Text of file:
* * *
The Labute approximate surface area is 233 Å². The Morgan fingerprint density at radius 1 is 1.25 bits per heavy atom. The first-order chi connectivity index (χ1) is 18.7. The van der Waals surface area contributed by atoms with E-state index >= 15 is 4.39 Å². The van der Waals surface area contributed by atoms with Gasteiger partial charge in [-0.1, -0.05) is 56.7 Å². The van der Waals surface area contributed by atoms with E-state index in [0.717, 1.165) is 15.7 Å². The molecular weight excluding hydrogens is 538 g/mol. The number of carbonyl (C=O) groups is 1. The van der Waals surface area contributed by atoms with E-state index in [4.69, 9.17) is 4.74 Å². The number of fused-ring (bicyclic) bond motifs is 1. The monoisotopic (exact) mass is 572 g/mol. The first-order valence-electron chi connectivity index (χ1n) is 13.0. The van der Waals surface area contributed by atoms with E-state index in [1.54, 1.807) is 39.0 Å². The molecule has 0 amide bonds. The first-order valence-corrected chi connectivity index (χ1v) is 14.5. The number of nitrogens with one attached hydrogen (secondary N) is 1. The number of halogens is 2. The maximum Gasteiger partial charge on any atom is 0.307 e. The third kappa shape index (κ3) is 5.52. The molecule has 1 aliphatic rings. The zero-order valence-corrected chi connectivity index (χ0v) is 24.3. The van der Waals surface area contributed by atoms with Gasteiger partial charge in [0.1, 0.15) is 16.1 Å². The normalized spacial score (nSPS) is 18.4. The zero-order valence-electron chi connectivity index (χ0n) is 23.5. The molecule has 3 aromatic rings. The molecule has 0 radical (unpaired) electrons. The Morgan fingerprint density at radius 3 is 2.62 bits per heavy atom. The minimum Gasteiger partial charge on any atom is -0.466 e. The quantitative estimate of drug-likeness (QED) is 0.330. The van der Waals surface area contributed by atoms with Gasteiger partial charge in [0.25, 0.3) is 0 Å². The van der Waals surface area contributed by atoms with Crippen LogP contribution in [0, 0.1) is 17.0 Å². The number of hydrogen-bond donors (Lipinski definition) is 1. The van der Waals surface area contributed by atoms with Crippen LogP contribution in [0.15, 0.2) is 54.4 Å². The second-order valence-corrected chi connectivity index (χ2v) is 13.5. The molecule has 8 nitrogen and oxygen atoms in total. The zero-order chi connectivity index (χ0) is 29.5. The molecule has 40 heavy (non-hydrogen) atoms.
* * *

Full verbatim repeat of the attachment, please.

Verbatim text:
The Labute approximate surface area is 233 Å². The Morgan fingerprint density at radius 1 is 1.25 bits per heavy atom. The first-order chi connectivity index (χ1) is 18.7. The van der Waals surface area contributed by atoms with E-state index >= 15 is 4.39 Å². The van der Waals surface area contributed by atoms with Gasteiger partial charge in [-0.1, -0.05) is 56.7 Å². The van der Waals surface area contributed by atoms with E-state index in [0.717, 1.165) is 15.7 Å². The molecular weight excluding hydrogens is 538 g/mol. The number of carbonyl (C=O) groups is 1. The van der Waals surface area contributed by atoms with E-state index in [4.69, 9.17) is 4.74 Å². The number of fused-ring (bicyclic) bond motifs is 1. The monoisotopic (exact) mass is 572 g/mol. The first-order valence-electron chi connectivity index (χ1n) is 13.0. The van der Waals surface area contributed by atoms with E-state index in [1.54, 1.807) is 39.0 Å². The molecule has 0 amide bonds. The first-order valence-corrected chi connectivity index (χ1v) is 14.5. The number of nitrogens with one attached hydrogen (secondary N) is 1. The number of halogens is 2. The maximum Gasteiger partial charge on any atom is 0.307 e. The third kappa shape index (κ3) is 5.52. The molecule has 1 aliphatic rings. The zero-order valence-corrected chi connectivity index (χ0v) is 24.3. The van der Waals surface area contributed by atoms with Gasteiger partial charge in [0.1, 0.15) is 16.1 Å². The normalized spacial score (nSPS) is 18.4. The zero-order valence-electron chi connectivity index (χ0n) is 23.5. The molecule has 3 aromatic rings. The molecule has 0 radical (unpaired) electrons. The Morgan fingerprint density at radius 3 is 2.62 bits per heavy atom. The minimum Gasteiger partial charge on any atom is -0.466 e. The quantitative estimate of drug-likeness (QED) is 0.330. The van der Waals surface area contributed by atoms with Gasteiger partial charge in [0.25, 0.3) is 0 Å². The van der Waals surface area contributed by atoms with Crippen LogP contribution in [0, 0.1) is 17.0 Å². The number of hydrogen-bond donors (Lipinski definition) is 1. The van der Waals surface area contributed by atoms with Crippen LogP contribution in [0.15, 0.2) is 54.4 Å². The second-order valence-corrected chi connectivity index (χ2v) is 13.5. The molecule has 8 nitrogen and oxygen atoms in total. The zero-order chi connectivity index (χ0) is 29.5. The molecule has 40 heavy (non-hydrogen) atoms.